Aren’t Bridging Loans Really Expensive?

The demand for bridging finance has grown exponentially over recent years, and yet there are numerous misconceptions that have lingered. Bridging loans are classed as alternative finance and rightly so. They are not for your everyday needs and wants like buying a laptop or paying for a holiday. They are designed for serious investors who want to make more of their money, securing deals and opportunities and compounding their wealth.

Are they costly? Yes… Are they expensive? No…

This week, we asked our followers in a Facebook poll: “Have you ever, past or present, been put off by Bridging Finance thinking its too expensive?” The overwhelming majority with 71% of the vote, responded “yes”. Of course, cost and value are not the same thing, but the results of the poll indicate that the true value of bridging finance is shrouded by the costs involved.

Why use a Bridging Loan?

Bridging loans are a fantastic source of fast property finance for investors and developers. Bridging loans are similar to mortgages, except they are shorter term and much quicker to arrange, which allows borrowers to scale their businesses, buy property in a state of disrepair and to close deals quickly. They can also be used when residential clients are stuck in a chain and need to bridge the gap between completions.

Bridging loans operate with a high degree of flexibility in terms of their structure, with options on the way you pay your interest and often the opportunity to pay loans back early without any penalties. Also, there is a great deal of flexibility in regard to the types of property that can be lent on. For example, a property with no kitchen or bathroom would be deemed “unmortgageable” by a mainstream mortgage lender, whereas a bridging lender would consider taking on the higher risk if the borrower has a credible exit strategy. They are a useful tool when used correctly creating opportunity and ultimately profit.


Why Bridging Loans are not expensive…

The real value of bridging is its ability to access capital, quickly, until a more permanent solution is found. The short-term purpose of bridging loans, if used well, is to maximise profit and scale your property business at pace. Therefore, taking out a bridging loan is a small expense compared to the potential of losing big by missing out on a deal.

Why do Bridging Loans seem so expensive then?

We are all used to one type of property loan, a conventional mortgage. The rates on these are simply not comparable but they are all many of us have to go on. With residential mortgage rates as low as 1.25% per annum it is understandable that 1.25% per month on a bridging loan seems expensive, but this isn’t a fair comparison. If you look at credit cards which most families in the UK have at least one of, rates average around 18% per annum and have done for the last 20 years. If you look at unsecured cashflow or working capital loans in the UK business sector, rates are generally between 18% and 30% per annum. Then if you look at payday loans you can expect to pay 50% or more per annum.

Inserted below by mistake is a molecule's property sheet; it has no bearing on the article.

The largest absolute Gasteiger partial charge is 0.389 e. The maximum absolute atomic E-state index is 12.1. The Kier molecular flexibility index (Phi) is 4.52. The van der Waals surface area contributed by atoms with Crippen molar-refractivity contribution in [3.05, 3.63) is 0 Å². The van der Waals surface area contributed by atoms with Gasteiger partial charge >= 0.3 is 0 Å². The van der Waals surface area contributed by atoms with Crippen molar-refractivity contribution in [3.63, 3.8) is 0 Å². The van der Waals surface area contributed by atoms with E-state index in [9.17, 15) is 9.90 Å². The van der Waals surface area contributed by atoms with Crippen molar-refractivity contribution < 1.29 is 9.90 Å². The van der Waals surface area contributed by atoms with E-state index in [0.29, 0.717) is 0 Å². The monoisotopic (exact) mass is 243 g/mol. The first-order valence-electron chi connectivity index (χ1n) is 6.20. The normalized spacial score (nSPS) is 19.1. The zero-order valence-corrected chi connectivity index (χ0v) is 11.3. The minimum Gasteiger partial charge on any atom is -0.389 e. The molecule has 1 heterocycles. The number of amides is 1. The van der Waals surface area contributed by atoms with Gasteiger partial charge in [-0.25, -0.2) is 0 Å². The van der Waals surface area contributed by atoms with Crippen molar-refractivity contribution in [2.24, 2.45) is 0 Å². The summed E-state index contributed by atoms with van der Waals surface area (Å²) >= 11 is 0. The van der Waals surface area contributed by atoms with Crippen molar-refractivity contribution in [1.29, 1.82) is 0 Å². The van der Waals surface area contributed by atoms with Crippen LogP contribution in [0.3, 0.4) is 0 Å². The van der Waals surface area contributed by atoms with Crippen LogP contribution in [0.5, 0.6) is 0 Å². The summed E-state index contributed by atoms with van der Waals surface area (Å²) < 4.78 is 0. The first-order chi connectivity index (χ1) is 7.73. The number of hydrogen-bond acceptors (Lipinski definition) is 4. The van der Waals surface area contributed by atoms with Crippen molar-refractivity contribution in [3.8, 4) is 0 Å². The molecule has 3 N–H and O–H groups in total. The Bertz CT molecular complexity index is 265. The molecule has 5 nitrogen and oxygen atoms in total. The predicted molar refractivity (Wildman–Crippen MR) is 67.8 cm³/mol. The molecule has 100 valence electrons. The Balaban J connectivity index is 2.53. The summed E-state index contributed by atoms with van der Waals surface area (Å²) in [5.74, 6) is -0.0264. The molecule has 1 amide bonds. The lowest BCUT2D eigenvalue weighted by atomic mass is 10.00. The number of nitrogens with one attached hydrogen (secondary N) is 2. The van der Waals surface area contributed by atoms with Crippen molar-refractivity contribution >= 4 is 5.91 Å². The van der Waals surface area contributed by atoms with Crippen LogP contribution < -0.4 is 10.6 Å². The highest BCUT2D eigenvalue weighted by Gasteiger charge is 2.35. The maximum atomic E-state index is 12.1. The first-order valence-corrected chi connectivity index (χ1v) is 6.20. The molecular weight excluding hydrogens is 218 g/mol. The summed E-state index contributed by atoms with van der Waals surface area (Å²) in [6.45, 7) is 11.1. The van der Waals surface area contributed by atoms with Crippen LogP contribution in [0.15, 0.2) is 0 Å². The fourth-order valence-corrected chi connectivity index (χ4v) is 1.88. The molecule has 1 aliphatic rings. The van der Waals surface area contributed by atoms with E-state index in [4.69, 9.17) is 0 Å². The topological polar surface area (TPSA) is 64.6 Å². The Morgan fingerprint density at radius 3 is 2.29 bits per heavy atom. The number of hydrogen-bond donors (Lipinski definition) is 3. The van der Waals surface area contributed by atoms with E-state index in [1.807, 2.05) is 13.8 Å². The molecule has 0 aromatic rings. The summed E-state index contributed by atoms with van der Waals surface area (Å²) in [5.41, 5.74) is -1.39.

In comparison the average bridging loan rates of around 1% per month, even once fees and legals are added, are well on par with credit cards. However, unlike bridging loans, credit cards are designed to keep you in debt long term and have you stretch yourself financially so that you service interest for years to come. In contrast, there is nothing more important to a bridging lender than a clear exit and a way for you to pay them back within 12 months or so. Similarly, these loans are only accessible on PROFITABLE property projects. If a lender can’t see you making a clear profit meaning they get paid back comfortably, they simply will not lend.

In reality bridging loans are very competitively priced, now moreso than ever. The market is booming and with new lenders entering on a monthly basis, rates are getting driven down. There has literally never been a better time to borrow on a bridge and a good broker will get multiple lenders competing for your business driving those rates down even further. BUT, it is always project specific. If your project only has a marginal profit and you are not comfortable with the costs of finance, maybe the project is not right for you. Never borrow just for the sake of getting a project done, only borrow in order to make money, grow your portfolio and further your career.

Recent Example- Large Vacant HMO

  • Cost of finance: £52,000.00 for 7 months on a purchase price of £500,000.00 – A MASSIVE 10% of purchase price just to borrow the money for a few months!

  • Refurb cost: £40,000.00

  • GDV once fully let: £950,000.00

  • A comprehensive refurbishment combined with some solid marketing ensures a revaluation in 6-7 months time stands the purchaser in profit of £350,000.00

  • Worth the £50k cost of finance? YES

If ever you need clarification on what your terms really mean and how much the real cost of finance is then ask us, we’d be more than happy to explain.

Happy Bridging!